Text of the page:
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Old Nov 18th 2008, 08:09 AM   #1
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Question unit of weight

qus-in common life, why we use kg as unit of weight while its unit is N or m/s2 and kg is unit of mass?
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Old Nov 21st 2008, 05:10 AM   #2
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Unit of weight is newton

Unit of weight is newton only and what you measure in daily life in terms of kilogram is the mass of body.

It is measured with valences where gravity is balanced.

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Old Nov 22nd 2008, 05:44 AM   #3
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Smile thanks

thank u, but please clear me that acc.to ur ans then how the same machine measures wrong mass in freely falling lift &above the surface of moon while mass remains const.i know the reasons of changing the weight with lift &on the moon but if machine measures mass then how could it change?
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Old Nov 22nd 2008, 06:15 AM   #4
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Common balances are calibrated on Earth. Also they have a spring in it which measure weight, they give a result in term of kilograms without doing always a good translation. (It is a good translation only if you are on Earth and even a better one if you are along the equator at sea level).
I give you an example : Say their spring measure 10N. They will say your mass is 98kg, which is almost true on Earth but not on the Moon. On the moon 10N means the object has a mass much greater than 98kg, but as the balance only works with a spring, it cannot know where you are so it always give the result as if you were on Earth.
This is also true if you take an elevator, the balance will give a false result.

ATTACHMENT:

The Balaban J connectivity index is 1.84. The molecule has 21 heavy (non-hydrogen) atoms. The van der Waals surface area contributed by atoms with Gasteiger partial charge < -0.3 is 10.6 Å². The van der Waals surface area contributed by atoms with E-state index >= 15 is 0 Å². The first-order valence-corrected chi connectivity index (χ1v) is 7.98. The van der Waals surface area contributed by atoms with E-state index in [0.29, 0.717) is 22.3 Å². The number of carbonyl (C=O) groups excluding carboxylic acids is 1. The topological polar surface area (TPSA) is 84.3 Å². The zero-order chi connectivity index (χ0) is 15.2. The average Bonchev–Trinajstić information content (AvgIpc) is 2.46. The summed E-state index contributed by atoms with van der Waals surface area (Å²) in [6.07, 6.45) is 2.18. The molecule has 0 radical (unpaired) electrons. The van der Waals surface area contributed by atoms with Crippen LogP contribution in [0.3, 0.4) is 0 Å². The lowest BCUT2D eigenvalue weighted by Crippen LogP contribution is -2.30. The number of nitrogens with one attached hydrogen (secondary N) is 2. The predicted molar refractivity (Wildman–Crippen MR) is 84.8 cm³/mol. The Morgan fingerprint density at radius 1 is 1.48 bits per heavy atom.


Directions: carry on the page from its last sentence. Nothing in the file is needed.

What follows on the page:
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Old Nov 23rd 2008, 01:36 AM   #5
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It seems there is a good confusion between mass and force in your case.

As i mentioned previously mass is the content of a body,quantity of matter and it will never change.

What we measure in lift,or on moon is apparent weight and hence it will change with respect to apparent acceleration.

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Old Nov 23rd 2008, 04:34 AM   #6
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It seems there is a good confusion between mass and force in your case.
Are you talking to me? If yes, show me by quoting me where you think I'm wrong.


As i mentioned previously mass is the content of a body,quantity of matter and it will never change.
I never said the contrary.


What we measure in lift,or on moon is apparent weight and hence it will change with respect to apparent acceleration.
That is exactly what I meant. Read
I give you an example : Say their spring measure 10N. They will say your mass is 98kg, which is almost true on Earth but not on the Moon.
10N is the apparent weight and 98kg is the mass the balance will give but which is not true if on the Moon because on the Moon something that weight 10N has much less mass than 98kg.
I think you misunderstood me and that I'm not confused at all.
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